Thus, I will be re-writing this entire post to reflect this fact and not the now obsolete and outdated Brighton (with an “r”) diagnostic criteria it used to be based on. And updating the diagnostic references as needed.
Update May 2019: I just rewrote the entire post as But I’m a Horse Redux 2019 here. You may wish to read that now instead. I will keep this post for historical purposes now only.
I will also no longer say EDS is not rare, just rarely diagnosed.
But I WILL say that thenewly recognizedHypermobility Spectrum Disorders are NOT rare, just rarely diagnosed now, as I’m positive that well over 2% of the population may have signs that have just been either dismissed or worse: normalized by doctors, many of whom actually have it themselves!
[Update April 2019: The latest literature indicates that HSD and hEDS together may run as high as 3.4% of the population. (Tinkle et al, 2017)]
We are highly attracted to each other I find, both platonically and romantically, adding to the difficulty seeing something that’s been hiding in plain sight all along. Just as awareness of autism is slowly but steadily increasing, so more are getting recognized, I believe the same will happen now for both hypermobility, and mast cell activation syndrome.
And maybe, just maybe, we’ll finally start listening to and believing each other when we complain of something, and not just dismiss anything we can’t easily see.
Original somewhat out-dated post from 2014:
If you’re not aware by now, you sure should be that May is Ehlers-Danlos Syndrome Awareness Month.
And you should also be aware that the zebra is our rare disease mascot. But, in case you weren’t aware, I’ll refresh the history behind it a little so as to explain myself.
The saying goes that in medical school, doctors are trained upon hearing hoofbeats behind them, to think and diagnose the more common possibility, a horse so as to avoid over-diagnosing rare diseases.
Needless to say, we turn out to be that less common occurrence, a medical “zebra” (in the western world), which helps explain the difficulty we experience getting diagnosed, as I’ve explained at length in About EDS and When to Suspect EDS. Naturally this leads us to sport lots of zebra themed attire and décor during May, but even all year round for the dedicated.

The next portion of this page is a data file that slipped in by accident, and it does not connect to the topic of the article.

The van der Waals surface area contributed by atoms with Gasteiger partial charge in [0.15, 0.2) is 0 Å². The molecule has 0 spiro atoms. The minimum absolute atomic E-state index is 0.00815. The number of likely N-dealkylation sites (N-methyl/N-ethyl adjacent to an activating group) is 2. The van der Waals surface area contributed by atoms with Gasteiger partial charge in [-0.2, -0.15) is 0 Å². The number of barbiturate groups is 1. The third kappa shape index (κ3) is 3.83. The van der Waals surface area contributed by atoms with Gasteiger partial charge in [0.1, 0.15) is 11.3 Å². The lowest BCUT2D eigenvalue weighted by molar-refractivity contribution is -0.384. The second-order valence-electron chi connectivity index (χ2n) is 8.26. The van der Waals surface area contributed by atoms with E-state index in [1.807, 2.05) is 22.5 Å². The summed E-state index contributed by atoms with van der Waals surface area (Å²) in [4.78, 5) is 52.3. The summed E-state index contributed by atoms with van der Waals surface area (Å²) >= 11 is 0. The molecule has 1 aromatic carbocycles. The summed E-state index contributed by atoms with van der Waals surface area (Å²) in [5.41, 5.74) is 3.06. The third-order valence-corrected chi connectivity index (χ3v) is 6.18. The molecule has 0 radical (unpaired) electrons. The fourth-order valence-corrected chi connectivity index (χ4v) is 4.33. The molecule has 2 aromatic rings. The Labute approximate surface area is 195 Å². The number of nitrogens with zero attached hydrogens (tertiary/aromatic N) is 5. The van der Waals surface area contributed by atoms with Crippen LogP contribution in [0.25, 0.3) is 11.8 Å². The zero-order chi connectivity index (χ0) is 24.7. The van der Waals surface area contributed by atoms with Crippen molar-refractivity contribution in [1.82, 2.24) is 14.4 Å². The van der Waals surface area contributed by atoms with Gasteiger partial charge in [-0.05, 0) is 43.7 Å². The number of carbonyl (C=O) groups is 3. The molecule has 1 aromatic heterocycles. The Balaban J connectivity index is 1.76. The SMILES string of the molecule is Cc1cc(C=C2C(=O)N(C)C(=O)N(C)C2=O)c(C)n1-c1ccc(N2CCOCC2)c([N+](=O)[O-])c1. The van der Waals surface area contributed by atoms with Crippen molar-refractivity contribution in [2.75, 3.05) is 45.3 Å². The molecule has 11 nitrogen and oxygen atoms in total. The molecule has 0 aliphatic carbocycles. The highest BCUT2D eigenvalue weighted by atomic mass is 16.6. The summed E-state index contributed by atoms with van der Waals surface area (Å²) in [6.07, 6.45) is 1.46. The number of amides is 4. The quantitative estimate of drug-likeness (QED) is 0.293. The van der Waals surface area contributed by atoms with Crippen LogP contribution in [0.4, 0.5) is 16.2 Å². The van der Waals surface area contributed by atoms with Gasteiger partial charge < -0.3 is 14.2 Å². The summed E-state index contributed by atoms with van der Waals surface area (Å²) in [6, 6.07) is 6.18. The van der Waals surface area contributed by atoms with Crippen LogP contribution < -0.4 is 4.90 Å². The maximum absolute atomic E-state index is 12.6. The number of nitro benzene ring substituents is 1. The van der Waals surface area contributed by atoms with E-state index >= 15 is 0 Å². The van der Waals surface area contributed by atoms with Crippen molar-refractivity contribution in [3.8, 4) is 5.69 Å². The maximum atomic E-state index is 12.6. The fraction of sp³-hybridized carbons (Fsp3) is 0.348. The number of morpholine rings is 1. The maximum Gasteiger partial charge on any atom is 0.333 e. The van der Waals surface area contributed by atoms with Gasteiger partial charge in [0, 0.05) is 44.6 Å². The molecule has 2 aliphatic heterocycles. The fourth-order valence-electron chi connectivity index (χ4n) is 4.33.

[Edit April 2019: There is a small but growing movement lead by someone other than me on social media to ditch the zebra as our mascot and color theme. Some find it childish, others feel it’s misleading, since the most common form of EDS and the HSDs together are far from rare, just rarely diagnosed.
No concesus has arisen on what to replace it with however, and this would entail a major rebranding for all the leading charitable organizations which feature it. I’m personally agnostic since I’m not using it myself.]
That said, I’ve also pointed out repeatedly how leading experts are now [in 2014 when this was originally written] citing EDS may run as high as 2% of the general population (Castori et al 2012), or 1 in 50!
And I must say from my own personal unscientific observations, I’m utterly convinced this is true. The thing is, most don’t have such a dramatic or “visible” experience as I have had, not becoming afflicted in any visible way (though they are afflicted in plenty of invisible ways like pain and POTS!), and so remain undiagnosed, and struggling to be taken seriously and heard.
It is my personal, totally unscientific theory that most of us who are most visibly and seriously afflicted and thus more easily diagnosed are likely double allele carriers, i.e, we got a dose from both sides of our families, even if this may not be obvious at first glance. (I personally also think hypermobile people are attracted to each other for a variety of reasons, both physically and mentally making this so).
Personally EDS runs most clearly on my late father’s side, but I now suspect my late mother in 20/20 hindsight as well. (She had full dentures, varicose veins, phlebitis, anxiety, depression, headaches, weakness, fatigue, very thin skin that tore at a glance, easy bruising, more. Thing is, she left when I was just 10, so I’m working off old memory here.) I’ve watched several colleagues slowly draw the same conclusion in our support groups over time also.
[Edit 2018: I’ve since met a cousin on mom’s side online who was formally diagnosed by none other than geneticist Dr. Brad Tinkle, so guess what? I was right… sigh.]